Teaching Students Where They Are
Teach students where they are! This forthright adage is deceptively difficult. The question becomes – where are they in proximity to my own location? In other words, what does it mean for the effectiveness of my teaching if the cost of locating my students is heart wrenching?
I am invested in doing more than simply mirroring back to students their own social location. Adding an African-American author to the reading list for the Black students or adding a female voice to the syllabus for the women creates a climate of ill-preparedness for all students. I hope to inspire students into louder, clearer voices for justice. I want them to be empowered to fight for the minoritized. I wish for them to become coalition builders, collaborators and to develop unorthodox partnerships. I want students from the majority cultures to be change agents, as much as I expect students from marginalized constituencies to be prophetic. These lofty hopes send me on a journey to find them in familiar and unfamiliar places. Teaching in the unfamiliar is the heart challenge.
Locating the multiple whereabouts of students means acknowledging their diversity and recognizing that differences are not deficiencies. I have learned that understanding the constitutive parts of any diversity is a key to teaching well in diversity. That being said, the diversity in my classrooms can be overwhelming. I am eager to learn more about the dynamics of race, class, gender, and sexual orientation so that I might better design more relevant lessons. When the categories of diversity get so intricate as to include adult learning styles, theological perspective, regional/national and international cultures, consumer mindsets, etc., I am bowled over. Am I expected to have sound knowledge about each of their categories of diversity? Which diversity(ies) is significant regarding their learning and formation?
The whereabouts of the students who trouble my heart the most are the students who are not conservative in their thinking, but conservative about thinking itself. They bring to the classroom a very narrow experience of life, with a constricted curiosity, and a truncated imagination for thinking new thoughts about old ideas. Or worse yet, they believe that thinking and faith are antithetical and attempt to silence those who believe otherwise. These students signal with their behavior that they expect to be affirmed and rewarded for what they already know rather than being challenged to expand and grow. I am stymied when I locate my students and find them in isolation, xenophobia and disconnection. It is heartbreaking when my work is reduced to coaxing resentful, parochial students into reflecting upon their unexamined privilege, rage and brokenness.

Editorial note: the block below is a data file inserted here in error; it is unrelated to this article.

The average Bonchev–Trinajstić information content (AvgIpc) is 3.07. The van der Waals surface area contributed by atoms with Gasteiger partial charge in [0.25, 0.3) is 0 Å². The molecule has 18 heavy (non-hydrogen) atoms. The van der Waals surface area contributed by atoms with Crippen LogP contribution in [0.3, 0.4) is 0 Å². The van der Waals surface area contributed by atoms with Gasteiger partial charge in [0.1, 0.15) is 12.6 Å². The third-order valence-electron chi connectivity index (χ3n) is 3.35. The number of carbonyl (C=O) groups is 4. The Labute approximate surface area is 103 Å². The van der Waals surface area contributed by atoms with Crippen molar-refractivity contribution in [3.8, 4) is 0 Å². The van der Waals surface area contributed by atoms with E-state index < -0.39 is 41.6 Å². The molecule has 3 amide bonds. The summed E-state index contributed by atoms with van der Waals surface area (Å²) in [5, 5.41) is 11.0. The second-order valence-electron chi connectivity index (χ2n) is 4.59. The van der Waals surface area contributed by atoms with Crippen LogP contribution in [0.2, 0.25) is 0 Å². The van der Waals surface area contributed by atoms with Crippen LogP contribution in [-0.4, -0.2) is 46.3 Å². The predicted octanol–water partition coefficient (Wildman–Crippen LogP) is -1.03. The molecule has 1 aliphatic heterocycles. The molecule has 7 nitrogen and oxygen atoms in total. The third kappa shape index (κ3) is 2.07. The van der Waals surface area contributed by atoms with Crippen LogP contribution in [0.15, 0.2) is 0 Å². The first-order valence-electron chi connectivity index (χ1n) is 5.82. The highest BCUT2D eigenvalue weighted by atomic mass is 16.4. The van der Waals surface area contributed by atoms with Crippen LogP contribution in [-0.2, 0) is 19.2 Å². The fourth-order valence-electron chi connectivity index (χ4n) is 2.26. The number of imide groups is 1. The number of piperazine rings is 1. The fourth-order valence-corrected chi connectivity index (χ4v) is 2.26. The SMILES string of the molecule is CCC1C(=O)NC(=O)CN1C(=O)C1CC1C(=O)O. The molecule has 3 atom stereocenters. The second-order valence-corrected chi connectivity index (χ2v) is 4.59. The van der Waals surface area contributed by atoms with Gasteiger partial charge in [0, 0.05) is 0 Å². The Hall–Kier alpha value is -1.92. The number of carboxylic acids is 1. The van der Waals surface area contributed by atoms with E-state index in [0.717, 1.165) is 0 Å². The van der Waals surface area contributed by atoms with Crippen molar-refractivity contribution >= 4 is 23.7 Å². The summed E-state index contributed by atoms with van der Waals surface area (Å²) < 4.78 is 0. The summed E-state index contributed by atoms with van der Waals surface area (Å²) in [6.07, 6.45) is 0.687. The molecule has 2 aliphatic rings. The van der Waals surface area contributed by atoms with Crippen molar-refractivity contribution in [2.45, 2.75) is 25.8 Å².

The cost of my commitment to locating my students is too often my own broken heart. My jaw drops in disbelief each time an African American woman speaks in favor of the sexism and misogyny in the Black Church. I am still caught off guard when white students assure me that issues of racism were solved in the 1960’s. Each semester, earnest straight students feel offended when our Christian seminary curriculum supports the ordination of homosexuals. Suppose locating my students takes me to places I do not respect, places which are uncomfortable to my own values and sensibilities? What if I am unsafe or repulsed by their values? What happens to my own spiritual health when I am drawn into the loveless places they inhabit?
My struggle to locate my students in unfamiliar-to-me places is eased when I draw upon proven competencies. I have learned that empathy is one of the strongest tools of teaching in the unfamiliar and uncomfortable locales. I believe empathy is a choice that is made moment to moment and student to student. My hunch is that empathy is a critical pedagogical tool for fostering consistency in diversity. When I allow myself to reflect upon my personal experiences of fear about learning, I have more compassion for my students. In the best moments, this kind of vulnerability nurtures authentic conversations between me and them. We learn, in cautious baby steps, to trust one another.
Finally, the quest to locate the whereabouts of my students means being aware of my own location - it means knowing my own heart. Students ask me the powerful, un-spoken question, “Do you practice these ideas on liberation and justice in your own life? What will be risked if we adopt these ideals?” Teaching students in unfamiliar locations requires that I can answer these questions with integrity and that I know how to heal my own heart.